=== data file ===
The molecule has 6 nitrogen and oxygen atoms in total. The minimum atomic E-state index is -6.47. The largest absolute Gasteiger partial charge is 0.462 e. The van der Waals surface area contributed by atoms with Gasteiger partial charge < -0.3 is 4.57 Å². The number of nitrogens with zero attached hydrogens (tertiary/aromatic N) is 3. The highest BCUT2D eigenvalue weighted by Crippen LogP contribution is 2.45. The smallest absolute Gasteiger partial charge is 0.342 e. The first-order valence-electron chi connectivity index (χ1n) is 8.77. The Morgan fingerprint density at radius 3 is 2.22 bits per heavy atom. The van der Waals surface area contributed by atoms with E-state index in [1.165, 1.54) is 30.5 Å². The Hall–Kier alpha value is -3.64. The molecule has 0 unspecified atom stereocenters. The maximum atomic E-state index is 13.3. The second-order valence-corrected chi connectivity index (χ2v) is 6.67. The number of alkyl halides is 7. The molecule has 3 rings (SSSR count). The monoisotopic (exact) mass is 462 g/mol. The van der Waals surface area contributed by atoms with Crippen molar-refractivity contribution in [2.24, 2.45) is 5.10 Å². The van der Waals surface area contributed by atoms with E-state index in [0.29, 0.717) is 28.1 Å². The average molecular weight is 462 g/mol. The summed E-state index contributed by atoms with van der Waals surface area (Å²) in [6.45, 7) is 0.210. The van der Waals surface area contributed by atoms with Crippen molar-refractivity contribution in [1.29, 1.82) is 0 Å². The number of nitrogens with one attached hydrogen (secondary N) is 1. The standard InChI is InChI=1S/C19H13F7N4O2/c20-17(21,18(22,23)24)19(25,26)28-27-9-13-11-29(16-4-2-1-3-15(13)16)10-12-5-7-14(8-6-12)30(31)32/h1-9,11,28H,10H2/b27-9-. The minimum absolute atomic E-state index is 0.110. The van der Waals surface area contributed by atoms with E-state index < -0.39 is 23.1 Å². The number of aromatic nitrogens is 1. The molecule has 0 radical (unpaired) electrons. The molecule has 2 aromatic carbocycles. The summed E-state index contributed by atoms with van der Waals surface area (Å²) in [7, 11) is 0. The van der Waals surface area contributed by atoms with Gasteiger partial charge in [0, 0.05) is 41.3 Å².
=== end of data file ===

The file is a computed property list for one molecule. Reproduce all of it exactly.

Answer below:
The molecule has 6 nitrogen and oxygen atoms in total. The minimum atomic E-state index is -6.47. The largest absolute Gasteiger partial charge is 0.462 e. The van der Waals surface area contributed by atoms with Gasteiger partial charge < -0.3 is 4.57 Å². The number of nitrogens with zero attached hydrogens (tertiary/aromatic N) is 3. The highest BCUT2D eigenvalue weighted by Crippen LogP contribution is 2.45. The smallest absolute Gasteiger partial charge is 0.342 e. The first-order valence-electron chi connectivity index (χ1n) is 8.77. The Morgan fingerprint density at radius 3 is 2.22 bits per heavy atom. The van der Waals surface area contributed by atoms with E-state index in [1.165, 1.54) is 30.5 Å². The Hall–Kier alpha value is -3.64. The molecule has 0 unspecified atom stereocenters. The maximum atomic E-state index is 13.3. The second-order valence-corrected chi connectivity index (χ2v) is 6.67. The number of alkyl halides is 7. The molecule has 3 rings (SSSR count). The monoisotopic (exact) mass is 462 g/mol. The van der Waals surface area contributed by atoms with Crippen molar-refractivity contribution in [2.24, 2.45) is 5.10 Å². The van der Waals surface area contributed by atoms with E-state index in [0.29, 0.717) is 28.1 Å². The average molecular weight is 462 g/mol. The summed E-state index contributed by atoms with van der Waals surface area (Å²) in [6.45, 7) is 0.210. The van der Waals surface area contributed by atoms with Crippen molar-refractivity contribution in [1.29, 1.82) is 0 Å². The number of nitrogens with one attached hydrogen (secondary N) is 1. The standard InChI is InChI=1S/C19H13F7N4O2/c20-17(21,18(22,23)24)19(25,26)28-27-9-13-11-29(16-4-2-1-3-15(13)16)10-12-5-7-14(8-6-12)30(31)32/h1-9,11,28H,10H2/b27-9-. The minimum absolute atomic E-state index is 0.110. The van der Waals surface area contributed by atoms with E-state index < -0.39 is 23.1 Å². The number of aromatic nitrogens is 1. The molecule has 0 radical (unpaired) electrons. The molecule has 2 aromatic carbocycles. The summed E-state index contributed by atoms with van der Waals surface area (Å²) in [7, 11) is 0. The van der Waals surface area contributed by atoms with Gasteiger partial charge in [0, 0.05) is 41.3 Å².